Seresta erventa, firenzi or cornanza.’ Her dull place seemed to twist - threads of light appeared from nowhere, surrounding her, before they moved around her. ‘Seleste revana or denize es farar.’ They increased from dozens to hundreds, wrapping her like a cocoon, and when all she could see was light, it vanished. As if nothing had happened. But she knew. No one could see her now.

She held out her hand. ‘Firenzi arwe.’ A ball of fire emerged on it, then shaped itself into an arrow. A single, glowing one, its tip directed to Gael. Her assassinating process was simple; her targets simply weren’t aware - and even if they did, it would be too late. She stared at Gael, a tall young man wearing a serious expression. She leaned towards the floating arrow, and whispered, ‘Lariza.’

Gael turned his head right at her. His eyes met hers.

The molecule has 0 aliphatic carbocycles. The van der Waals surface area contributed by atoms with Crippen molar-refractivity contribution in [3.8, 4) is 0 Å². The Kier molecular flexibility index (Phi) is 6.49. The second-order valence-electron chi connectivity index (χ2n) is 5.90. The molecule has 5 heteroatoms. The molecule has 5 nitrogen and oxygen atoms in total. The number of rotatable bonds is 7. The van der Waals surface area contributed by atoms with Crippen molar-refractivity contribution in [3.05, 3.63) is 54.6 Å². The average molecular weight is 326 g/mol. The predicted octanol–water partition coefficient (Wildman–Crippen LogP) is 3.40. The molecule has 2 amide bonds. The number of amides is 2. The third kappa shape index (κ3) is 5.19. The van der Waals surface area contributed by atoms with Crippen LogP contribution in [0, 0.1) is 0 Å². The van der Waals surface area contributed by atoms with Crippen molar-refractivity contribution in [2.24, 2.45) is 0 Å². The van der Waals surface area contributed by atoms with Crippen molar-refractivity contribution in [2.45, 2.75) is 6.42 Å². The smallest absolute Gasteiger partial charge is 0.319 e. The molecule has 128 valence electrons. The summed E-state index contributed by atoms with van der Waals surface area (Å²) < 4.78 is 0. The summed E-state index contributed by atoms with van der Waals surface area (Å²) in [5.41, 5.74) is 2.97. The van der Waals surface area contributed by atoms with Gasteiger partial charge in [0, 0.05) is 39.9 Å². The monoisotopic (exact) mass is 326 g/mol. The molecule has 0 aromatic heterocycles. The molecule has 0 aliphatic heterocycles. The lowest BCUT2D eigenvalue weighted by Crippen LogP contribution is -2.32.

The arrow flew. It passed through the crowd, but not in a straight fashion. Instead, it maneuvered whenever it was about to hit someone before it reached Gael. And when it did, aimed to strike his chest -

He shoved it away with his modified bow, attached to his wrist. Rila gasped. It couldn’t be. He might be aware of the arrow, but he couldn’t have blocked it. It was too fast - only she could follow its movement. Then how? She watched Gael as he mouthed something. To her.

Assassin.